Abstract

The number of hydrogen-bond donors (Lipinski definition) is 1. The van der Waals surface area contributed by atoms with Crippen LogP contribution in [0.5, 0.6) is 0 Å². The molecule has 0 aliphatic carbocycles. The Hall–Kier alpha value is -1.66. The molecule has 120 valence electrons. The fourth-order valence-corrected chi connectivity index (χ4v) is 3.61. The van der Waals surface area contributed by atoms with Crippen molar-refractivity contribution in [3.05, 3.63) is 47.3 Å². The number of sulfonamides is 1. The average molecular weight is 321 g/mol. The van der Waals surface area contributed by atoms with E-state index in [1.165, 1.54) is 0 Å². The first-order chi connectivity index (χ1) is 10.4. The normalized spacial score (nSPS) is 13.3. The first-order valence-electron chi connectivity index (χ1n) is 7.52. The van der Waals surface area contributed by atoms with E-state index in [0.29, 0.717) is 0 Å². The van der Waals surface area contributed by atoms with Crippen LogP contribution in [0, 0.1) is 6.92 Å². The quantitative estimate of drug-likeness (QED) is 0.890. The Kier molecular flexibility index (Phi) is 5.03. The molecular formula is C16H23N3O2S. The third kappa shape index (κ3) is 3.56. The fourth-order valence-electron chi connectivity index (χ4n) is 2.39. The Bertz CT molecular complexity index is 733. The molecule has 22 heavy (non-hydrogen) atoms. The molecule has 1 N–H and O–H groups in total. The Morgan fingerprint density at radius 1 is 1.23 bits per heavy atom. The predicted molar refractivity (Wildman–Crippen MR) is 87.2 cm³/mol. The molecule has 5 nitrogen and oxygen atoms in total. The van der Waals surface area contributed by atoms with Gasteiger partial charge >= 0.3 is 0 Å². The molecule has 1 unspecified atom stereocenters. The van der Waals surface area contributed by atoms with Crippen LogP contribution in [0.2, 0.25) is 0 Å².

Using data from a 1989 factorial survey of 194 white students at a small liberal arts college, this paper demonstrates that observers' perception of the seriousness of verbal racial harassment depends both on the harassing behavior itself and on the account offered by the harasser for the behavior. Apologies and some excuses reduce perceived seriousness, while justifications and other excuses increase it, though only apologies have statistically consistent effects. Unexpectedly, personal experience with racial harassment does not affect perceived seriousness, though gender does. A comparison of the influences on the perception of sexual harassment is provided.

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